Actions of the client application

To be accurate, a client action is a function that returns an object containing the delta of the application global state changing. When a chain of actions is called (for example, "validate, save, exit"), all actions in it are called one by one. Chages of state, returned by each action, are combined and, once the calling is over, are applied to the global state of the application, which it reacts to.

A list of system actions and their architecture can be found here. User-defined actions are created in a special section of the admin panel. Each form is attributed a file with the actions code. Besides, you can also connect a global actions handler to the application by creating a global variable.

var globalUserActions = {
   actionName : function (ars)
   {
       ....
   },
   ...
}

When a form component calls an event that is assigned a chain of actions, DWKit searches for them by their names. The order of execution is the following (from topmost to lowermost):

  • action defined for the form
  • global user-defined action
  • system action

Thus, you can, for example, redefine or complement the system's 'validate' or any other action.

Input parameters

Each action receives the same set of input parameters as a single object. That's why you can declare actions as function(args) or function({...}) and include the parameters you need in the object. Here is the list of all parameters:

  • data - data displayed in the form, which the action has been called from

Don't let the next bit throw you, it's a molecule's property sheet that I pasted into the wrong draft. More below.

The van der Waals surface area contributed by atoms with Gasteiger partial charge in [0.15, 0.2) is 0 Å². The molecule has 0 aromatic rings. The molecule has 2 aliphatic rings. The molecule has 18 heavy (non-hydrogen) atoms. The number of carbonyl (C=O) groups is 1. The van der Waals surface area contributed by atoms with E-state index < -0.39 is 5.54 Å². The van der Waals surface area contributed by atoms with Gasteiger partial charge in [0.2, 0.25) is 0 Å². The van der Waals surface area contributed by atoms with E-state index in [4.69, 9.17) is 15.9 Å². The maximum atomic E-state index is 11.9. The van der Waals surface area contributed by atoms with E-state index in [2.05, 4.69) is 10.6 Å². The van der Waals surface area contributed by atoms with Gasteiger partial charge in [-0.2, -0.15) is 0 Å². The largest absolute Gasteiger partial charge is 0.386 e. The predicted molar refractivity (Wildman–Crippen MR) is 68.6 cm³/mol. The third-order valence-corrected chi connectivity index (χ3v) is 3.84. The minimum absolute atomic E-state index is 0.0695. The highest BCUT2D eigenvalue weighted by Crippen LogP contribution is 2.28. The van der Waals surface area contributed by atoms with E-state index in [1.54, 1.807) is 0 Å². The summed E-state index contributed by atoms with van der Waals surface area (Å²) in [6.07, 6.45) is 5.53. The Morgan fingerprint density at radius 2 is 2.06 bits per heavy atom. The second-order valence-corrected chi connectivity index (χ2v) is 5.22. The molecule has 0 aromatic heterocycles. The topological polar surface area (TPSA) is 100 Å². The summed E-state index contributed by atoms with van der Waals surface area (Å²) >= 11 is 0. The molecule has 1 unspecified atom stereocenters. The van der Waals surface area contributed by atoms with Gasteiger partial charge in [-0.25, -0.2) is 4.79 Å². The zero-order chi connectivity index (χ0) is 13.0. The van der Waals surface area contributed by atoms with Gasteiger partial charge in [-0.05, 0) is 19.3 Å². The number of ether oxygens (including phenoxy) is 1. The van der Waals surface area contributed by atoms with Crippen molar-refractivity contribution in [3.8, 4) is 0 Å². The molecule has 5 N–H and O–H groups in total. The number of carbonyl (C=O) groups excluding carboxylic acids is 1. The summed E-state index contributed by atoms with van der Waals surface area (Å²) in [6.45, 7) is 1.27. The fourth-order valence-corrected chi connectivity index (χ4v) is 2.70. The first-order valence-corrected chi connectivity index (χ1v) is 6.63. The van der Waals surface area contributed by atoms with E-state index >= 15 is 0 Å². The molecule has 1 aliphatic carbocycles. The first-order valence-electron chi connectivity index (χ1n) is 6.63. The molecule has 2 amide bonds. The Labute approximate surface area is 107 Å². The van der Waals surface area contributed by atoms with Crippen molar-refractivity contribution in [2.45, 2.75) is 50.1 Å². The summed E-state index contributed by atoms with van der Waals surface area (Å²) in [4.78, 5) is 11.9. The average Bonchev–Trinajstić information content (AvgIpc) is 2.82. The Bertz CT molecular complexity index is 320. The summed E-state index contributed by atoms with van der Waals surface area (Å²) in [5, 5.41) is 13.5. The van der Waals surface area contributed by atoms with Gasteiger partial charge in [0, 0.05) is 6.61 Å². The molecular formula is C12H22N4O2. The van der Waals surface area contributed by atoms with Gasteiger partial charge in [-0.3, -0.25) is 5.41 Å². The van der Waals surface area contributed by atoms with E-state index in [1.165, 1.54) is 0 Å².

• originalData - original, not edited form data
  • state - global state of the application
  • component - reference to the DWKitForm React component, which the action has been called from
  • formName - name of the form, which the action has been called from
  • index - index of a modal window, if the form is modal
  • controlRef- reference to the control, which the event that has enabled actions has been called in
  • parameters - additional parameters that can be created and edited in the form builder
  • isChild - if true, action has been called from a modal form

Returned values

DWKit makes it possible to return from action depending on your needs either an empty object or a delta of the change of the global state, or a promise for async operations, or to change its data object or terminate the chain of actions with an error.

Empty value

You can implement a certain code in an action without changing the application state. The best solution in this case would be to return an empty object.

actionName : function (ars)
{
    return {};
},

Data changing

Sometimes, you just need to change the data displayed in the form with as least effort as possible. In the example below, a control with the "Property3" name is assigned a value of the sum of controls with names "Property1" and "Property2".

actionName : function ({data})
{
    data.Property3 = data.Property1 + data.Property2;
    return {};
},

Returning delta of the global state

You can return an object that contains only changes of the global state of the application. In the object, you should mention only the fields to be changed. Below is an example of the code that hides or creates the readonly controls in the form.